- Christina Rossetti: A Descriptive Bibliography
In November 1905, the elderly William Rossetti, having been complimented on his bibliography of Dante Gabriel Rossetti, told Thomas James Wise that "C.G.R. must wait for her Bibliography, & I suppose not from my fist" (British Library, Ashley MS. A1431, fol. 81). William cannot have supposed that Christina G. Rossetti, then considered by many poets and critics one of the finest poets of the Victorian age, would wait more than a century for her turn. Yet her poetry would become marginal to the study of English literature as it developed in universities in the mid-twentieth century, a status not conducive to the research and publication of scholarship on her work (even if poets and book collectors continued to value her work, in their differing ways). Now, of course, Rossetti is firmly established on university syllabuses—a consequence of the feminist project of recovering women writers, of a renewed critical interest in Victorian poetry generally, and in particular of Rebecca Crump's pioneering editorial work. Now, nobody will doubt that Maura Ives's meticulous bibliography is a much-needed contribution to the study of English literature.
In documenting Rossetti's publication history, Ives wisely adopts a policy of concentrating on publication up to 1900, with selected post-1900 appearances in print. After the introduction, the bibliography is structured in five sections: a first section (A) of detailed descriptions of separate publications (mostly books); then three sections (B-D) covering publication in books (mostly in anthologies), in periodicals, and in hymnals and musical settings; and then a final section (E) which includes translations, printed ephemera, and a curious selection of "Rossettiana." This documentation is supported by excellent color plates.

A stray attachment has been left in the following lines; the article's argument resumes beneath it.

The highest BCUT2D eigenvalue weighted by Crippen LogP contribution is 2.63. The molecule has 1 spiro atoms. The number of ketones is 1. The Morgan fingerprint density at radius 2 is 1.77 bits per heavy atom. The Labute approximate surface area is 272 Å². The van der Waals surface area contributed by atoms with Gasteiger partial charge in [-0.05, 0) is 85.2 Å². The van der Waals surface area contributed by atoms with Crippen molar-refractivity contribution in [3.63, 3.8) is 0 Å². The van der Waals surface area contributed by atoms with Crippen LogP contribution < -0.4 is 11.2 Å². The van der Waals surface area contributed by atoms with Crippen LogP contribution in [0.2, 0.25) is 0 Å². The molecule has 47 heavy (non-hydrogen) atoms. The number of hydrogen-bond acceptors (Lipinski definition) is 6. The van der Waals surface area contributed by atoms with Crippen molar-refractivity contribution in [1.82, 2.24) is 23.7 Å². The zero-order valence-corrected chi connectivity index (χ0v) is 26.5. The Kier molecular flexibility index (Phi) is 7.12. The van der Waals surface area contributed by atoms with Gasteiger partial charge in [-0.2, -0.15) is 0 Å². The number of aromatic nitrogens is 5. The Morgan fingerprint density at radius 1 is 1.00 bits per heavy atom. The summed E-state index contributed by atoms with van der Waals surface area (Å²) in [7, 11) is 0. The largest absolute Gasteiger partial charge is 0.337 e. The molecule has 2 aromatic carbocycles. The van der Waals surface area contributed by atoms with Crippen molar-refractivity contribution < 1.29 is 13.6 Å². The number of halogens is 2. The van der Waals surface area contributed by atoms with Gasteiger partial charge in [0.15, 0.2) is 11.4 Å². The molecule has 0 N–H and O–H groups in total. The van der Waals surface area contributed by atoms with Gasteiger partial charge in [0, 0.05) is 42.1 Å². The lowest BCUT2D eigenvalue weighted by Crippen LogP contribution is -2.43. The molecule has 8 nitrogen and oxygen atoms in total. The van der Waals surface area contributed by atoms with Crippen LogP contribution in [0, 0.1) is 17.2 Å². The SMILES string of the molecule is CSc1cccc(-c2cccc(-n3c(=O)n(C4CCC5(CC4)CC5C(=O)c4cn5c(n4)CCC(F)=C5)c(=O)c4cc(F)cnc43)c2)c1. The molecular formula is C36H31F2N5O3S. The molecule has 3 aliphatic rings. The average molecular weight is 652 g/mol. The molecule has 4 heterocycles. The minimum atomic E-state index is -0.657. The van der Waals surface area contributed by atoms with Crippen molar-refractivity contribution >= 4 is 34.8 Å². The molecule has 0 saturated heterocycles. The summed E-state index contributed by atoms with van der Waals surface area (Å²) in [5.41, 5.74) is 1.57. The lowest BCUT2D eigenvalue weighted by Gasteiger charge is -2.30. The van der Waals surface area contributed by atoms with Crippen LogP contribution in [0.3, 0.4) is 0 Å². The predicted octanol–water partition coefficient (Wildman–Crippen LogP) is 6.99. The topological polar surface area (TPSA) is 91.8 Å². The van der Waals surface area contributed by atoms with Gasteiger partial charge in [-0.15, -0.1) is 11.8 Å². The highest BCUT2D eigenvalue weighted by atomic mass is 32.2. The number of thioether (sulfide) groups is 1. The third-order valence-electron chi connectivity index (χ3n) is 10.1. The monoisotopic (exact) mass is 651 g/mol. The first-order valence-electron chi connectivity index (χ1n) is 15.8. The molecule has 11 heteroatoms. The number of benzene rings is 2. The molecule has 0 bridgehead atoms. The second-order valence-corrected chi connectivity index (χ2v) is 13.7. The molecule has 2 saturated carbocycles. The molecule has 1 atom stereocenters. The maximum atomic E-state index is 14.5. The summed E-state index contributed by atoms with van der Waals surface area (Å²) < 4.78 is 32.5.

Even scholars who have worked on Rossetti's publishing history will find much that is new here, especially in the three central sections which detail many previously unrecorded appearances in print. The section documenting contributions to anthologies even includes a little poem not collected either by William Rossetti or by Rebecca Crump: "Stop Thief!" from an 1883 anthology of passages for inscription on greetings cards (B73). Ives acknowledges the aid of full-text databases in locating and viewing such material and is aware that further digitalization work is likely to enable the discovery of appearances she [End Page 249] has not listed. Nevertheless, a work of this kind is not compiled without hard labor in libraries. What might seem Ives's most dutiful work—such as slogging through the Imperial Dictionary of Universal Biography in search of contributions signed "C.G.R."—turns up more of interest than we might have expected (p. 7; B5, B21). And where digitalization projects allow the discovery of publications missed by Rossetti's editors, Ives brings an understanding of the implications of these discoveries: for example, of the periodical appearances in 1870 of one of Rossetti's poems on the Franco-Prussian war (pp. 12-13; C66).
The bibliography makes unignorable the major puzzle of Rossetti's publishing history. In 1861, her poems began to be accepted by Macmillan's Magazine. In 1862, Alexander Macmillan published her first volume of poems, Goblin Market and Other Poems, which met with enough critical approval in influential periodicals to make the publisher urge another volume. Although her Macmillan volumes of poems were critical rather than commercial successes, her work clearly found its admirers. To take one measure of this, Ives shows how quickly her poems began to be set to music in the 1860s. In her lifetime, there were no less than forty settings of just one poem, the "Song" beginning "When I am dead, my dearest," which had been first published in the 1862 volume (p. 15). But that famous little poem had been written back in 1848. Her introduction to the public in the early 1860s, and the critical interest she attracted, followed a decade of—with a few exceptions—failed attempts to get her poetry published. The known evidence of her own, or of her brothers', efforts to get her poetry...